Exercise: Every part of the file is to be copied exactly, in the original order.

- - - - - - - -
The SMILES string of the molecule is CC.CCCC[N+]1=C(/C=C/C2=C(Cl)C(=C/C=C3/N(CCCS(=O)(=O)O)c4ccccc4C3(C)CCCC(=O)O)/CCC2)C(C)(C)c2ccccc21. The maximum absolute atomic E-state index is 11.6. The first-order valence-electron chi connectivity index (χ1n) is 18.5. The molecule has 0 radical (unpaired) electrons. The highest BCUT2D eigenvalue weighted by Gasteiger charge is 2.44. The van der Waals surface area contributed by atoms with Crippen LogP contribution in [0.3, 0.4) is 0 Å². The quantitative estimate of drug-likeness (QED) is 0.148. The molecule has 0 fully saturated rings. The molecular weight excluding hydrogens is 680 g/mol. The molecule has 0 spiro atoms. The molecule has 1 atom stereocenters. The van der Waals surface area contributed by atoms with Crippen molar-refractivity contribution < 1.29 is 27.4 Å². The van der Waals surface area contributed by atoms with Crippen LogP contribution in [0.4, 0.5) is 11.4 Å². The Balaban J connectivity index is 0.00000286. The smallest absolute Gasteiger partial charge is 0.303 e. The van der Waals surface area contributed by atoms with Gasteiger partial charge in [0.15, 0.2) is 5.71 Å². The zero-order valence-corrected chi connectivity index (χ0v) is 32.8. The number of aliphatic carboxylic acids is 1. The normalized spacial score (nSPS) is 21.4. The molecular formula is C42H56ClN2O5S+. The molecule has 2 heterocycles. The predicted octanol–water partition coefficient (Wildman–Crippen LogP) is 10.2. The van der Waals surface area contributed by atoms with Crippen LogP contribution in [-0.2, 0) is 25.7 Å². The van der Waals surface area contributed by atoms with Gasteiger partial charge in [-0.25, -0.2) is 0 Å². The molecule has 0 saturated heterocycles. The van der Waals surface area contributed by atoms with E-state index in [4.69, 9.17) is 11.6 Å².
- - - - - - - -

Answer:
The SMILES string of the molecule is CC.CCCC[N+]1=C(/C=C/C2=C(Cl)C(=C/C=C3/N(CCCS(=O)(=O)O)c4ccccc4C3(C)CCCC(=O)O)/CCC2)C(C)(C)c2ccccc21. The maximum absolute atomic E-state index is 11.6. The first-order valence-electron chi connectivity index (χ1n) is 18.5. The molecule has 0 radical (unpaired) electrons. The highest BCUT2D eigenvalue weighted by Gasteiger charge is 2.44. The van der Waals surface area contributed by atoms with Crippen LogP contribution in [0.3, 0.4) is 0 Å². The quantitative estimate of drug-likeness (QED) is 0.148. The molecule has 0 fully saturated rings. The molecular weight excluding hydrogens is 680 g/mol. The molecule has 0 spiro atoms. The molecule has 1 atom stereocenters. The van der Waals surface area contributed by atoms with Crippen molar-refractivity contribution < 1.29 is 27.4 Å². The van der Waals surface area contributed by atoms with Crippen LogP contribution in [0.4, 0.5) is 11.4 Å². The Balaban J connectivity index is 0.00000286. The smallest absolute Gasteiger partial charge is 0.303 e. The van der Waals surface area contributed by atoms with Gasteiger partial charge in [0.15, 0.2) is 5.71 Å². The zero-order valence-corrected chi connectivity index (χ0v) is 32.8. The number of aliphatic carboxylic acids is 1. The normalized spacial score (nSPS) is 21.4. The molecular formula is C42H56ClN2O5S+. The molecule has 2 heterocycles. The predicted octanol–water partition coefficient (Wildman–Crippen LogP) is 10.2. The van der Waals surface area contributed by atoms with Crippen LogP contribution in [-0.2, 0) is 25.7 Å². The van der Waals surface area contributed by atoms with Gasteiger partial charge in [-0.25, -0.2) is 0 Å². The molecule has 0 saturated heterocycles. The van der Waals surface area contributed by atoms with E-state index in [4.69, 9.17) is 11.6 Å².